By Kevin Lees
You hear it all the time from cloud evangelists: instead of delivering based on projects, IT should now be delivering around a common set of services.
It’s not a new idea—but cloud computing promises to finally make it a reality.
Before we get too excited, though, we should ask: what do we actually mean by cloud services? That’s not something cloud advocates always make clear.
So here’s an example:
The other week I was talking with a customer who runs a cloud that supports production dev test environments for a government agency. These environments are in turn supporting mission-critical applications that play a major role in maintaining the public’s health.
From a service perspective, the tenant ops team is identifying and building a set of common development platforms as virtual applications. In this case each platform consists of three tiers, with each tier running a Windows operating system that’s been pre-built to meet government security policies. The composite platforms all have monitoring drivers already installed, and also feature commonly-used development environments – in this case they’re either a Microsoft dot-net type environment or Java-based.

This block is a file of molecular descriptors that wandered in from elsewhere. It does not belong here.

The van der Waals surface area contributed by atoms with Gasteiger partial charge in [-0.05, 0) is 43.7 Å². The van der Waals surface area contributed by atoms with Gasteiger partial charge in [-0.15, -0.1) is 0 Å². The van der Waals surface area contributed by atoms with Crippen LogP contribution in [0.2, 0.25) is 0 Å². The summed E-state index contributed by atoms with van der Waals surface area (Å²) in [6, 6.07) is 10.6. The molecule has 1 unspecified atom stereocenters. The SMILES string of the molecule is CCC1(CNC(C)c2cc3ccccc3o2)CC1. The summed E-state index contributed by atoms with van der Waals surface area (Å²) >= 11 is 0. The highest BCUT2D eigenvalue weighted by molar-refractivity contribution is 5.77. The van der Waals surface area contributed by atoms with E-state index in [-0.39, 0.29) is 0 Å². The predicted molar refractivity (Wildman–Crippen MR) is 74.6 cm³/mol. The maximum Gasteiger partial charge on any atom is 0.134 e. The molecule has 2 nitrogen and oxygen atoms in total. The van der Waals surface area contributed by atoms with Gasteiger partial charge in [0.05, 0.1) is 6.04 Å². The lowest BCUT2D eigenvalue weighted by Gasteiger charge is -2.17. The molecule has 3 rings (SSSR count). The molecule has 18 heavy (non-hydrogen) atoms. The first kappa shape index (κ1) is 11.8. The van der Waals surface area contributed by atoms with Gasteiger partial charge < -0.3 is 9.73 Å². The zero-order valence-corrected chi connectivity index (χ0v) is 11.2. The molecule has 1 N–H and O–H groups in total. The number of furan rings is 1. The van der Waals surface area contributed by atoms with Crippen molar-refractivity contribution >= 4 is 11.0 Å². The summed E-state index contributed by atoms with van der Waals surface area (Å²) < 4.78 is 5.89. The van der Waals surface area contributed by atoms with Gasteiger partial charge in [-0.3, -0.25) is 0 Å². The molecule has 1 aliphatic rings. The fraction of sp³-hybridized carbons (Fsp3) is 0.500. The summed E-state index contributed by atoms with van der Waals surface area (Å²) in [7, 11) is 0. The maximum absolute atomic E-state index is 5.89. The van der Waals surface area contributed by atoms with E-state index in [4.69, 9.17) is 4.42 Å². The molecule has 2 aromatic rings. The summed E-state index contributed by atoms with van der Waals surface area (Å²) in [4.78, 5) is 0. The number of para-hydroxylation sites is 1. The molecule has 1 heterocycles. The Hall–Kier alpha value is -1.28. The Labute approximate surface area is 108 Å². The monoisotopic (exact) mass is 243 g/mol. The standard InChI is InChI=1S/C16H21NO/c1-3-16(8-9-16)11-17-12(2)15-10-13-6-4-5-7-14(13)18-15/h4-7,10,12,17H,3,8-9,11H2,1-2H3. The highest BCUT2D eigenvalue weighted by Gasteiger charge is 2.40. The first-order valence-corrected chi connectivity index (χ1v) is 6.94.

Collectively, that creates a common virtual dev test vApp pre-built with a lot of the core capabilities and requirements to do this type of mission-critical application development. My customer’s team is then offering this multi-tier stack as a “service” via self-service on demand provisioning.
In the past, it could have taken two to three months to stand up something like this for a new round of development and testing. Now, with these prepackaged, common services, a new development environment can be deployed in less than an hour..
It’s a great example of how quickly you can provision, not only from infrastructure perspective, but so that developers don’t have to repeatedly start out with raw infrastructure and build-in all of their own environments.
This standardized, pre-packaged development environment can also be used across multiple development teams and even across multiple departments. Each may need to do some tweaking for their particular area, but it saves everyone an enormous amount of work.
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